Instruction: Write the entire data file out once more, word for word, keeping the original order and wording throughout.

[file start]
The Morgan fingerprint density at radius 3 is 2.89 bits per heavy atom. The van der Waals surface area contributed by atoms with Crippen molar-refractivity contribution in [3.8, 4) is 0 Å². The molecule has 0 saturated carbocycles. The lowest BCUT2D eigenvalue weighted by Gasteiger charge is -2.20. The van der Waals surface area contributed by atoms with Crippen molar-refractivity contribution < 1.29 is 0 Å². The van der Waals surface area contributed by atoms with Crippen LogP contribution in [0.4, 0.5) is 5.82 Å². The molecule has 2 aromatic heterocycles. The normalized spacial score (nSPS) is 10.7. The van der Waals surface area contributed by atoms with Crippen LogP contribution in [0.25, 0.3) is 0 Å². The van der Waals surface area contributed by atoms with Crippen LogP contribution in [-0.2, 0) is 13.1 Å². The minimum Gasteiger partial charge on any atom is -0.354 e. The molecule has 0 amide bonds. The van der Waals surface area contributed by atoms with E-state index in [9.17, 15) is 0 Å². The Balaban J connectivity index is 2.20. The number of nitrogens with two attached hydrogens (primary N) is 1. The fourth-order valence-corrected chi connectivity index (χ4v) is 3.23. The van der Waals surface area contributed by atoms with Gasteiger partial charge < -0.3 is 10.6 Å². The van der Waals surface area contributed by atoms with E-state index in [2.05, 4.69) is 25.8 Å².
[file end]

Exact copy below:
The Morgan fingerprint density at radius 3 is 2.89 bits per heavy atom. The van der Waals surface area contributed by atoms with Crippen molar-refractivity contribution in [3.8, 4) is 0 Å². The molecule has 0 saturated carbocycles. The lowest BCUT2D eigenvalue weighted by Gasteiger charge is -2.20. The van der Waals surface area contributed by atoms with Crippen molar-refractivity contribution < 1.29 is 0 Å². The van der Waals surface area contributed by atoms with Crippen LogP contribution in [0.4, 0.5) is 5.82 Å². The molecule has 2 aromatic heterocycles. The normalized spacial score (nSPS) is 10.7. The van der Waals surface area contributed by atoms with Crippen LogP contribution in [0.25, 0.3) is 0 Å². The van der Waals surface area contributed by atoms with Crippen LogP contribution in [-0.2, 0) is 13.1 Å². The minimum Gasteiger partial charge on any atom is -0.354 e. The molecule has 0 amide bonds. The van der Waals surface area contributed by atoms with E-state index in [9.17, 15) is 0 Å². The Balaban J connectivity index is 2.20. The number of nitrogens with two attached hydrogens (primary N) is 1. The fourth-order valence-corrected chi connectivity index (χ4v) is 3.23. The van der Waals surface area contributed by atoms with Gasteiger partial charge < -0.3 is 10.6 Å². The van der Waals surface area contributed by atoms with E-state index in [2.05, 4.69) is 25.8 Å².